• Siddharth Kaushik

Pick your Misery: Survival or Sickness?

Altaf, a 30-year-old waste collector from West Bengal regularly collects waste from Rohini in North West Delhi. Armed with his mask and gloves he segregates wet and dry waste often exposing himself to unknown toxins and potential viruses. He ‘dodges’ the police every day to reach his registered ration shop. By the time he reaches, flouting the lockdown rules, the subsidised ration is finished. Altaf has only two options. Either to quarantine himself and his family amidst the foothills of the toxic landfill or to step out and pick up waste, in order to feed his family. 

The unforeseeable coronavirus brought a complication along with itself in the form of a national lockdown in India. But even though this complication is a necessity, it is to be noted that this lockdown is not the same for every socio-economic class of the country. Sadly, there is no messiah for people like Altaf who are still on the streets, working as essential workers and risking their lives to protect us. These are the labourers who are working in the waste aggregation and disposal sector.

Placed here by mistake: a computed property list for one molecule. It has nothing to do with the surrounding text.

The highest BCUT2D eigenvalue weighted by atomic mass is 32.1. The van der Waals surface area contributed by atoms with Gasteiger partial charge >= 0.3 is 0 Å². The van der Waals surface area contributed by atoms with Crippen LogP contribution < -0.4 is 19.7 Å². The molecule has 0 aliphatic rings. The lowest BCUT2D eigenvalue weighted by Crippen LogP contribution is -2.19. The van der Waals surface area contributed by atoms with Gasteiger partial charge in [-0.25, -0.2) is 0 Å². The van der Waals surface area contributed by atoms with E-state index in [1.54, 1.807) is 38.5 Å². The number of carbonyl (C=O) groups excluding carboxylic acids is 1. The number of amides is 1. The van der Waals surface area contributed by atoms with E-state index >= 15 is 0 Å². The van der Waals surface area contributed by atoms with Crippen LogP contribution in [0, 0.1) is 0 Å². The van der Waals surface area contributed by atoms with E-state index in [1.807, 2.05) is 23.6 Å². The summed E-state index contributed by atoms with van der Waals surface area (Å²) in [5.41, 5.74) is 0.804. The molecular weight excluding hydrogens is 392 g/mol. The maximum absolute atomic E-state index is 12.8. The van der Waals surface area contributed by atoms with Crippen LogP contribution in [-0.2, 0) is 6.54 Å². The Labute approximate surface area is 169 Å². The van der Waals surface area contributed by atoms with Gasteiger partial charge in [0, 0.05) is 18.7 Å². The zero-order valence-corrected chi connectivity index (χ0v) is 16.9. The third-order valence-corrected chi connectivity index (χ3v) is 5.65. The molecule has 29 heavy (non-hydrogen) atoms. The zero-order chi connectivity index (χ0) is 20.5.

The average rag picker goes through a basic process of collecting and selling the garbage. Mainly there are two types of labourers in this sector. First of these are those working under contracts for the Municipal Corporation and collect garbage door to door. The other is those labourers who collect garbage from public places and even some communities without any legal contract or recognition in place. They then sell the garbage to private recyclers. The number of the latter highly outweighs the first type. Delhi has around 200,000- 300,000people who work in this informal sector and their job has become much harder during this lockdown. The risk of contracting some disease or a complication is present all the time, regardless of COVID but the current situation has only amplified the risks especially when we consider that most of these workers do not have the equipment that is needed to properly deal with the situation. Masks, gloves and rag picking devices may seem like an everyday item of use for us, but it is a luxury for those people who depend on everyday earnings to feed their families. A rag picker in Delhi, on average, earns 150-175 Rs. Per sack of rag. Also, most of these workers do not have the proper legal documents required to gain the benefit of various general national schemes. Only 3% have BPL cards which are crucial to gain benefits, and only 21 % have ration cards. That said, one should also take into consideration that there is no national-level scheme for rag pickers in specific, and some of these people get benefits from other schemes but not all of these workers.